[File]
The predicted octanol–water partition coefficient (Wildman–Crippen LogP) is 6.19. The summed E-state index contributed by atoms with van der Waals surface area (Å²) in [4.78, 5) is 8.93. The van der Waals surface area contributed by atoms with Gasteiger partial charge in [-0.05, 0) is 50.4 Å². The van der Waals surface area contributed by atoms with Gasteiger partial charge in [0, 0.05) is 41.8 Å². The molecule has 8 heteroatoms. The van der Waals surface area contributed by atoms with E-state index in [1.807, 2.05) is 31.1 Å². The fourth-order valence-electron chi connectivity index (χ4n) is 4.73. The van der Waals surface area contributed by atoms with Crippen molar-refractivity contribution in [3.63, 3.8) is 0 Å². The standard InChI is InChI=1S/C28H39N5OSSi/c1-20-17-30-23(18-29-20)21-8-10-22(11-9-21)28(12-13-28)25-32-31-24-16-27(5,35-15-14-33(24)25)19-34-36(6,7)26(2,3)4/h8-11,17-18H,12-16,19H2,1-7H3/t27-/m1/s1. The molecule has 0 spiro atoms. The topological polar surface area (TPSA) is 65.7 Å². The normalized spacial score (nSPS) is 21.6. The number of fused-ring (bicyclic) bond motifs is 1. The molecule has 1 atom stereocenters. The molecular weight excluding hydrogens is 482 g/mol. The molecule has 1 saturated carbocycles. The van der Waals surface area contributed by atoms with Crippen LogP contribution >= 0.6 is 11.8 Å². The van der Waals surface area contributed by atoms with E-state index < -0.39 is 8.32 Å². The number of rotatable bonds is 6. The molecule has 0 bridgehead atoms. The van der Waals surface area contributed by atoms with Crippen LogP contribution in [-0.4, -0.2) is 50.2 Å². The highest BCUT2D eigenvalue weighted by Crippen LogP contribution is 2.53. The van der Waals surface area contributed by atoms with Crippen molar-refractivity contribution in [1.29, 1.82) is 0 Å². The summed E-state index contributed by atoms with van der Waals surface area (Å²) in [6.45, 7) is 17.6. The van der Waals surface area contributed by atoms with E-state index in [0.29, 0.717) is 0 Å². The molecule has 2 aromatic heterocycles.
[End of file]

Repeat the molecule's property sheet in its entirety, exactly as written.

The predicted octanol–water partition coefficient (Wildman–Crippen LogP) is 6.19. The summed E-state index contributed by atoms with van der Waals surface area (Å²) in [4.78, 5) is 8.93. The van der Waals surface area contributed by atoms with Gasteiger partial charge in [-0.05, 0) is 50.4 Å². The van der Waals surface area contributed by atoms with Gasteiger partial charge in [0, 0.05) is 41.8 Å². The molecule has 8 heteroatoms. The van der Waals surface area contributed by atoms with E-state index in [1.807, 2.05) is 31.1 Å². The fourth-order valence-electron chi connectivity index (χ4n) is 4.73. The van der Waals surface area contributed by atoms with Crippen molar-refractivity contribution in [3.63, 3.8) is 0 Å². The standard InChI is InChI=1S/C28H39N5OSSi/c1-20-17-30-23(18-29-20)21-8-10-22(11-9-21)28(12-13-28)25-32-31-24-16-27(5,35-15-14-33(24)25)19-34-36(6,7)26(2,3)4/h8-11,17-18H,12-16,19H2,1-7H3/t27-/m1/s1. The molecule has 0 spiro atoms. The topological polar surface area (TPSA) is 65.7 Å². The normalized spacial score (nSPS) is 21.6. The number of fused-ring (bicyclic) bond motifs is 1. The molecule has 1 atom stereocenters. The molecular weight excluding hydrogens is 482 g/mol. The molecule has 1 saturated carbocycles. The van der Waals surface area contributed by atoms with Crippen LogP contribution >= 0.6 is 11.8 Å². The van der Waals surface area contributed by atoms with E-state index < -0.39 is 8.32 Å². The number of rotatable bonds is 6. The molecule has 0 bridgehead atoms. The van der Waals surface area contributed by atoms with Crippen LogP contribution in [-0.4, -0.2) is 50.2 Å². The highest BCUT2D eigenvalue weighted by Crippen LogP contribution is 2.53. The van der Waals surface area contributed by atoms with Crippen molar-refractivity contribution in [1.29, 1.82) is 0 Å². The summed E-state index contributed by atoms with van der Waals surface area (Å²) in [6.45, 7) is 17.6. The van der Waals surface area contributed by atoms with E-state index in [0.29, 0.717) is 0 Å². The molecule has 2 aromatic heterocycles.